In 1910 Hans Sachs founded ‘Das Plakat‘ (‘The Poster‘) — a quarterly magazine with the chief concern of chronicling posters for collecting and academic purposes. At the time Sachs held over 12,000 posters in his private collection. His collection would later be confiscated by the Nazis and Sachs would flee Germany, leaving the legal battle for the return of his art collection to his later generations.
For those in the world without the compulsion to buy and seek out posters, or art in general, this brief story of Sachs is odd. Why did he have so many pieces of printed paper? Why was this accomplished man (a successful dentist) starting a poster magazine? Can Sachs be tossed off with a simple label? Hoarder. Obsessive compulsive. A completist. I don’t know the answer, but I do understand where Sachs was coming from. There is an internal thrill to a beautifully printed piece of paper. The deft flow of line work, of composition. You tell yourself, ‘I don’t need any more posters,’ yet you want it. An impractical impulse. My own collection may only tip into the hundreds, but that compulsion is real. I just prefer to call it an ‘appreciation.’
For only the second year the boutique poster gallery Mondo curated their own convention, MondoCon, in their hometown of Austin, Texas. The event brought in artists from all over the world plus collectors from just as far. For an event that did not open its doors until Saturday at 10AM, there were lines already formed outside of the Marchesa Theater on Thursday — fans wanting to ensure they were able to pick up the limited edition posters and original artwork available from their favorite artists.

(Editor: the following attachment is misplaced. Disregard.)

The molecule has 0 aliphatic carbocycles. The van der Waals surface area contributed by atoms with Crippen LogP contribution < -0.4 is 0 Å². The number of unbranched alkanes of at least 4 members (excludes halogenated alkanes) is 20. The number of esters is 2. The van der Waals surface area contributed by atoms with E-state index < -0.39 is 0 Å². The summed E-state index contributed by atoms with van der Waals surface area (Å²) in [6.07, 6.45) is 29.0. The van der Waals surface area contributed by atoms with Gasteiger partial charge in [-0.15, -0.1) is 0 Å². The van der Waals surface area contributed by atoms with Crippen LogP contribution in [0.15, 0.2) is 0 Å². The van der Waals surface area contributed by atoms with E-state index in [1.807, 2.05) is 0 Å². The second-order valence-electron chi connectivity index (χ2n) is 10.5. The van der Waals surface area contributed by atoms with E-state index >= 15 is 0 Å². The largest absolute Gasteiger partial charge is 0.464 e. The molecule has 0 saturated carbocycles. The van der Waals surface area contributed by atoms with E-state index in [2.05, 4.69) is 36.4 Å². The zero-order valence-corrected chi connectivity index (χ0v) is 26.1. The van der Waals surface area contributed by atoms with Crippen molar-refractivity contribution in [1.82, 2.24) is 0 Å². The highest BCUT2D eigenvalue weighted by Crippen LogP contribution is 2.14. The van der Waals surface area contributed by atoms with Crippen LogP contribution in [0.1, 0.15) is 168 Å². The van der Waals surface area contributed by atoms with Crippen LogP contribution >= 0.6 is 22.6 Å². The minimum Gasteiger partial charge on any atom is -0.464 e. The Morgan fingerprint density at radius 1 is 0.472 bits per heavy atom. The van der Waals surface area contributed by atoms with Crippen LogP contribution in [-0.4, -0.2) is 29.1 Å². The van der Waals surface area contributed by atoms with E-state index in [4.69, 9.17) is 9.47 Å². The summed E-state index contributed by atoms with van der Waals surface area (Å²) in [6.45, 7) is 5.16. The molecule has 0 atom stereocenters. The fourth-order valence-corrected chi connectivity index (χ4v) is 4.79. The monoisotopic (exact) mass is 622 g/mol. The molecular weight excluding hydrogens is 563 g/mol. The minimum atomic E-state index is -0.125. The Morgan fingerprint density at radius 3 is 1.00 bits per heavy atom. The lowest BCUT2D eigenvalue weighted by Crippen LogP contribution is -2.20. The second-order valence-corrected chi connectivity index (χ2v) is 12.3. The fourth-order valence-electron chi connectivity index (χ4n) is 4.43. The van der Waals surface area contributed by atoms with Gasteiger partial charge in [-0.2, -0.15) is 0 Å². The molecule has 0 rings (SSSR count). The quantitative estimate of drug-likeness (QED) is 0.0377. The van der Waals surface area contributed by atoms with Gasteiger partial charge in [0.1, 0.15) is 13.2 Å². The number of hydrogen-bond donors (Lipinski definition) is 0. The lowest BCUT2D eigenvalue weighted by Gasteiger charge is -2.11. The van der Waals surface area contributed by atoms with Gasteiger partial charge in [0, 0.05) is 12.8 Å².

MondoCon weekend was my tenth or so trip to Austin for a Mondo event and this time I brought along photographer Holly Burnham, who I had used to shoot the reference photos for the Evil Tender Presents: In Reference gallery exhibit done in early 2015. She is an enthusiastic observer and it shows in her work.
We were unsuccessful in photographing every artist and every release at MondoCon, and that is a shame but it also wasn’t the goal. Unlike Sachs’ ‘Das Plakat‘ our work wasn’t strictly for academic purposes. What follows below is our attempt to highlight the artists — give respect to the people that create the art worth collecting. Worth living with. Art that inspires.